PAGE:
Five Costly Customer Satisfaction Myths and Misunderstandings

Most multichannel merchants know why customer satisfaction is important. It is understood that satisfied customers are more likely to make repeat purchases, shop more often, spend more money, and recommend your business to their friends. But companies sometimes fall into the trap of “unprofitable” customer satisfaction, which can hurt the bottom line.

So you want to satisfy customers, but you want to do it profitably, and you want to do it simply. More and more retailers are attracted to single-question metrics that promise to drive growth by measuring likelihood to recommend or other simplified measures of loyalty. But recommendations and loyalty are just outcomes of satisfaction, not drivers of growth by themselves, and unfortunately there is no one-size-fits-all solution. Loyalty, recommendation, share of wallet–all these things matter, and all are critical elements of a comprehensive customer satisfaction measurement program.

Can you prioritize your improvement initiatives in the most effective manner based on a laundry list of desired changes reported by the customer? You may be able to tell which types of customers are going to leave for a competitor, but how can you stop them and solidify their loyalty? How do you sift through reams of customer satisfaction data and charts and turn that into an actionable plan that will generate profitability? Assessing customer satisfaction in the right way–in a precise, accurate, and actionable manner–can answer all these questions.

Many companies have bought into myths regarding how to assess customer satisfaction. Are any of the five myths below costing your organization revenue and profits?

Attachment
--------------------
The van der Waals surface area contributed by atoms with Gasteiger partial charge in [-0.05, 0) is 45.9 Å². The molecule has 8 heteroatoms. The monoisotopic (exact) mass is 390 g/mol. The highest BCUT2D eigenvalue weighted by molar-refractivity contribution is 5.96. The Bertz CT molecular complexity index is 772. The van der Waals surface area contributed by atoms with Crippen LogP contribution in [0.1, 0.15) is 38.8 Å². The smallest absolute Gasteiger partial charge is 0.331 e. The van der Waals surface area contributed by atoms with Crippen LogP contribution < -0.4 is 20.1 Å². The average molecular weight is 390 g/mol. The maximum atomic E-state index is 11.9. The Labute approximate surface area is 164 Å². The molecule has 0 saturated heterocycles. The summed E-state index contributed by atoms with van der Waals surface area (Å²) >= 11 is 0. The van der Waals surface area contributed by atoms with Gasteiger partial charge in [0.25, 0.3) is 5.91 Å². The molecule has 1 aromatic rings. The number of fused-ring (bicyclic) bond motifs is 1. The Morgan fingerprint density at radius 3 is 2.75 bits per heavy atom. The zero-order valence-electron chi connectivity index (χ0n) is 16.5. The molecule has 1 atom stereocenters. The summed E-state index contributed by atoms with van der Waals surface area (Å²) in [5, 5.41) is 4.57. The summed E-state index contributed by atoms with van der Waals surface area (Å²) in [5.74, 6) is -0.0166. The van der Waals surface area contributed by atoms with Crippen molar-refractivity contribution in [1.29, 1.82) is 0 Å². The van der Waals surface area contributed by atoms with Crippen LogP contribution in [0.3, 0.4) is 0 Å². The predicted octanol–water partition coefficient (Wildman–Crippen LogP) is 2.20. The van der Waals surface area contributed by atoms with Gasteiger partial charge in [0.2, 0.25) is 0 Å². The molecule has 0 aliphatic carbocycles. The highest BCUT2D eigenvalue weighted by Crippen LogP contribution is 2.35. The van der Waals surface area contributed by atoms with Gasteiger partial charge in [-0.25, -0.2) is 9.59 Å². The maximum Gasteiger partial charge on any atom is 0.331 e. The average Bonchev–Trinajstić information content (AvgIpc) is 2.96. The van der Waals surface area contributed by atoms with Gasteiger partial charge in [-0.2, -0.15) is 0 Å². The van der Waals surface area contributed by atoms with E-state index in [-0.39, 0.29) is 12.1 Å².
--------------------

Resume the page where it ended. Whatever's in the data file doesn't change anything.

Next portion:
Myth #1: In retail (especially for discount retailers), price is the only factor that matters, so understanding other drivers of customer satisfaction is less important.

In working with a multibrand retailer that had different price positioning strategies for each brand, we discovered that while price has a clear effect on a customer’s initial purchase decision, it had no more impact on customer satisfaction and repurchase intentions for the company’s discount brand than it did for its higher-end brand. Make no mistake, price did play a key role for all of the company’s brands in driving satisfaction, but failing to understand the impact that other elements of the customer experience had on satisfaction would have been a costly mistake.

We found that for all brands, including the discount brand, the overall interaction that the sales staff had with the customer influenced satisfaction much more than price. This led the retailer to funnel resources into staffing instead of cutting prices. Another retailer might find a different level of staff interaction is appropriate. Or it might find that selection and availability are bigger influencers than price or staff interaction for their customers. The point is not to assume anything without testing the theory.

Reality: Regardless of your industry or pricing strategy, it is critical to measure and understand how all aspects of the customer experience affect satisfaction.

Myth #2: You can build satisfaction through a successful promotional campaign or coupons.

It’s true that promotional mailings and bounce-back coupons do increase the likelihood that a customer will shop with you again. But they do not make for more-satisfied customers. Customers who shop at your store because they received a promotional discount may be basing their return visit on the expectations of receiving additional promotional materials and discounts.